I won’t apologize for the Lord. If you insist on looking for nuance, look. This one is clear, and has been clear your entire life, and you know it has been clear and settled your entire adult life.
This is one of the easy tests of obedience. Some pass, others fail. We try to help all pass, but they go looking for nuance and exception and whining and moaning about a right to choose, etc. Your right to choose was the right to choose to come to the earth and follow the prophet. That’s what you chose. Now you’re looking for options, nuances, “complexities”.
I might believe that there are some “complexities” and “nuances” in the church, but this certainly isn’t one of them. I was once told by a GA that when he went to a stake to call a new stake president, that in interviewing the bishops, high councilors, etc. if any came to the interview not in a white shirt and tie, they were automatically off the list for consideration, and further that he gave very little weight to their suggestions, because they obviously hadn’t mastered the smallest of things (wearing a white shirt and tie) and therefore were not ready to participate in the larger things.
It’s simple. Simple. Simple.
SteveS wrote: “I still fail to see the commandment to wear a white shirt ”
But, if you really must have a COMMANDMENT in ALL things before you can understand them, follow them, accept them, obey them, etc. That is your choice. It is not, however, the way the church operates. I will stand with the church on this one.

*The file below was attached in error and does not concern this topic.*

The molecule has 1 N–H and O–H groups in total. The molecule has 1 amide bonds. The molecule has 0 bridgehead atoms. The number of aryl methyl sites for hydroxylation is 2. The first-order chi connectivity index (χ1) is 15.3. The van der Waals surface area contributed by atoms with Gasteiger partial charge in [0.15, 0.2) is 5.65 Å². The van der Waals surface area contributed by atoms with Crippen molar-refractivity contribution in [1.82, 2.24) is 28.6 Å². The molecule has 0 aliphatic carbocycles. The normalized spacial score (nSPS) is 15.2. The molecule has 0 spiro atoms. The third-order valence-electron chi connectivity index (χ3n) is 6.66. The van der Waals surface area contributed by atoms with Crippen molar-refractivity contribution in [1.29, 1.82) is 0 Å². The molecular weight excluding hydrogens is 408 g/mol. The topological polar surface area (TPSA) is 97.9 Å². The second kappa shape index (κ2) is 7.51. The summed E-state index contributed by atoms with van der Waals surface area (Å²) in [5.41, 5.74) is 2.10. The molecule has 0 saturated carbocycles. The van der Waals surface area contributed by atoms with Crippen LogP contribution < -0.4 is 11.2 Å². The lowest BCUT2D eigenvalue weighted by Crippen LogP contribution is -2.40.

If the suggestions, of apostles and prophets, and principles taught by apostles and prophets are not good enough for you, that, again, is your choice.
A suggestion by the prophet is good enough for me. A correct principle taught by an apostle is good enough for me. I don’t need to be COMMANDED in all things.
There are lots of things that have flashed through my mind as I read your comments, and I am not going to record any of them here. All I will say is that there is NO “uniform of the Priesthood” that applies to how we must dress to follow the prophet. None. Period. Whatsoever. The “principle” is to dress **in your official duties as a Preisthood holder** in a way that reflects your respect for that authority, with a white shirt and tie wherever possible and while performing the ordinances of the Priesthood. **That’s exactly what Elder Holland said in the quote you mentioned.** The outward manifestations of how that principle can be lived are wide and varied. Nowehere in the CHI does it require what you are requiring, and nowehere does it even imply about worthiness what you are implying about worthiness.
Finally, you aren’t talking with a bunch of fringe mebers on the verge of apostasy here. I wear a full suit and tie (with white shirt) in all of my official activities in my current calling – specifically because I have been asked to do so by my direct Preisthood leader. I have worn slacks and a polo shirt to State PEC meetings, since I have gone there straight from work, with explicit approval of my Stake President. I have shown up at the temple in slacks and a polo shirt, since I had unexpected time available on a business trip. I have taught Seminary in a branch where the Teacher’s Quorum President (a wonderful, faithful young man) passed the sacramnet in jeans, tennis shoes and a gang-symbol-emblazened t-shirt – since thet was his Sunday best. (That kid was one of the most amazing people I have ever met, and he got permission from his gang to opt out of illegal activities and attend church when he was baptized. He couldn’t leave, but he gave up his former life completely.)